Friday, 25 February 2022 15:30

Women in Wine: Celia Hay on making the most of lockdown

Written by  Joelle Thomson
Celia Hay Celia Hay

It's been 10 years since the Christchurch earthquake forced Celia Hay out of her food and wine business in the city, and 2021 was another challenging year.

But Auckland's Alert Level 3 lockdown provided the founder and owner of the New Zealand School of Food & Wine with impetus to exercise, work and dine well. "We've eaten restaurant level meals, at home," says Celia, who tapped into fresh healthy ingredients from local stores in lieu of supermarket visits. "It's one of a bunch of positive things that have happened during lockdown, which was an enabler in some serious ways."

During the long uncertain months of tight restrictions, Celia walked and ran 50 kilometres a week and wrote new food and wine qualifications. She is now launching her series of NZQA micro-credentials - short part-time courses based on topics that would normally be covered in longer qualifications.

Celia, who runs the school from downtown Auckland, but founded it in central Christchurch in 1995, is an ardent promoter of how we can build a better culture of food in New Zealand.

“It begins in lots of small ways like sourcing food locally and only buying what you need so there is no food wastage. This will save money, but also how we store food is important so that you don’t have a fridge full of half-eaten containers with food perishing in front of you. I use the local fish shop in Parnell, I go to the butchery locally where there are offcuts that make great meals, and I go to a small Cambodian-owned vegetable shop.”

“It begins in lots of small ways like sourcing food locally and only buying what you need so there is no food wastage. This will save money, but also how we store food is important so that you don’t have a fridge full of half-eaten containers with food perishing in front of you. I use the local fish shop in Parnell, I go to the butchery locally where there are offcuts that make great meals, and I go to a small Cambodian-owned vegetable shop.”

“It begins in lots of small ways like sourcing food locally and only buying what you need so there is no food wastage. This will save money, but also how we store food is important so that you don’t have a fridge full of half-eaten containers with food perishing in front of you. I use the local fish shop in Parnell, I go to the butchery locally where there are offcuts that make great meals, and I go to a small Cambodian-owned vegetable shop.”

Celia was able to re-establish her school in Customs Street West, Auckland. It was a significantly more expensive option than running a business from her own building and, for a time, she harboured hopes of reopening the Christchurch school, keeping her staff on paid leave. But it wasn’t to be.

The Auckland-based school now runs significantly more courses and New Zealand qualifications than the Christchurch one did, from barista training to cocktails, mixology to sommelier skills. “I’m also trying inspire young people to like food and wine and see that long-term career opportunities in hospitality do exist. We all love to eat out and we do need people to work and manage these businesses. We need to move pass the perception that this is just a part-time job while studying.”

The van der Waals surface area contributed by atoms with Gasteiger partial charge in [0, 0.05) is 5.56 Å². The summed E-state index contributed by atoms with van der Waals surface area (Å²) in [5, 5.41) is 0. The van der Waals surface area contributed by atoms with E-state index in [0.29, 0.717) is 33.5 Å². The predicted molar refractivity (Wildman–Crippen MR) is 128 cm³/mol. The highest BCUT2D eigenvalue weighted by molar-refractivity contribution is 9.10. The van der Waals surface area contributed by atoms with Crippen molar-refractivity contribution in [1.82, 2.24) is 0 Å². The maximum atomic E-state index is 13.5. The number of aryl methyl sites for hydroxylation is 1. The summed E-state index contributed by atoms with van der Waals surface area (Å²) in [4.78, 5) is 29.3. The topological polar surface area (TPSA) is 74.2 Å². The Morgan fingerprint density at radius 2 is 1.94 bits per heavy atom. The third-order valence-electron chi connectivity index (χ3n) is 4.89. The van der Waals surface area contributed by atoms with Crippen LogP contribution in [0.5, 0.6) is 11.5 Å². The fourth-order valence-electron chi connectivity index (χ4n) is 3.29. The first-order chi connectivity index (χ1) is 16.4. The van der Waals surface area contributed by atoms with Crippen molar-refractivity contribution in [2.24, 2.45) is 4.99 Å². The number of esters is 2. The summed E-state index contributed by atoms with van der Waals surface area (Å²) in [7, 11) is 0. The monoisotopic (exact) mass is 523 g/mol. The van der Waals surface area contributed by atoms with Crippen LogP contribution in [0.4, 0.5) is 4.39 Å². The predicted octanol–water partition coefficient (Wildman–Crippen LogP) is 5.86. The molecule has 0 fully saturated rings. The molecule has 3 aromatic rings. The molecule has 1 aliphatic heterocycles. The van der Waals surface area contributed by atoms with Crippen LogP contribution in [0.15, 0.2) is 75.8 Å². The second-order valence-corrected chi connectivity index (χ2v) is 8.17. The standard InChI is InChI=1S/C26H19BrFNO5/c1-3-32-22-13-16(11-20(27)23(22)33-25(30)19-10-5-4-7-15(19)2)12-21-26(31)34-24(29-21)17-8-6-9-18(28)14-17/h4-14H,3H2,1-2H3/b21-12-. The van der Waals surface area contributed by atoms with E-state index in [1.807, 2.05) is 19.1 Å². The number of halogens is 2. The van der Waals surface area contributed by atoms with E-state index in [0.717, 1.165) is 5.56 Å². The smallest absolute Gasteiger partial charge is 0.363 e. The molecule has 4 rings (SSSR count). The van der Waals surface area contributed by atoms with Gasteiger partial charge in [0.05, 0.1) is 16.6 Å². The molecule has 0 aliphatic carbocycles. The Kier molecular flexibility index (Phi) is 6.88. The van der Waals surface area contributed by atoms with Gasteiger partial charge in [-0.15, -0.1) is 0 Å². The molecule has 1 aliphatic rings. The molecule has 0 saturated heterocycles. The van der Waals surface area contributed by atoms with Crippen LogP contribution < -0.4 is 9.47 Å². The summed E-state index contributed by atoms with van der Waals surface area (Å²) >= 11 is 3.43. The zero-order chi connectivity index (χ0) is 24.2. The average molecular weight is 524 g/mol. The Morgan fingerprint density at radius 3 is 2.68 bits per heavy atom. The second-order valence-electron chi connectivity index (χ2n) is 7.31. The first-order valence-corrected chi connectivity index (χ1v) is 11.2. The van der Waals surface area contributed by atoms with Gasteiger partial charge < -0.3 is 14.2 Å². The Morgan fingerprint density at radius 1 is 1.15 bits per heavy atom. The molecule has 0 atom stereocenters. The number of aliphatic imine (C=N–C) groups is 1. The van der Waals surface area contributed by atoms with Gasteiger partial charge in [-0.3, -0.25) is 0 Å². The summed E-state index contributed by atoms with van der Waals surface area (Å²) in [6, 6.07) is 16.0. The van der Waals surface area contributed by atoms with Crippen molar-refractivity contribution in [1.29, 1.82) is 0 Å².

The Auckland-based school now runs significantly more courses and New Zealand qualifications than the Christchurch one did, from barista training to cocktails, mixology to sommelier skills. “I’m also trying inspire young people to like food and wine and see that long-term career opportunities in hospitality do exist. We all love to eat out and we do need people to work and manage these businesses. We need to move pass the perception that this is just a part-time job while studying.”

“One of the things we know about lockdown is that people cooked at the time, so they are loving cooking, but there is still a disconnect between people who love to cook and those who want to train and get better at it.”

Celia certainly understands the latter, having acquired not only a Masters in Education, but also the Wine & Spirit Education Trust’s higher qualification, the diploma. Last year she taught over 70 people the Certificate in New Zealand Wine micro-credential online. Students are sent a case of wine and there is an interactive session where Celia presents digitally, teaching how to approach wine tasting. These courses are targeted at the trade as well as the general public.

“They will make consumers more educated and people working in the sector feel more confident to communicate in a positive way about what they are serving. When a person becomes more knowledgeable, they will become more respectful about what goes into food preparation and this translates in their lives positively.”

The most rewarding aspect of her career to date is communicating about New Zealand food and beverages, inspiring others to learn, Celia says. An example is teaching liquor licensing online, which she brings history into, including New Zealand being the first country to give women the vote and the history of the licensing trusts that grew from this. “I feel I’m doing my duty talking about women’s suffrage and also New Zealand’s history because in the wine courses I teach, I always mention James Busby, one of the drafters of Te Tiriti o Waitangi, who brought vines from Europe and made wine at the treaty house.”

Celia is a published author with five books, including two editions of the New Zealand Wine Guide and three of her own hospitality guides. She continues to research the history of food and beverages in New Zealand.

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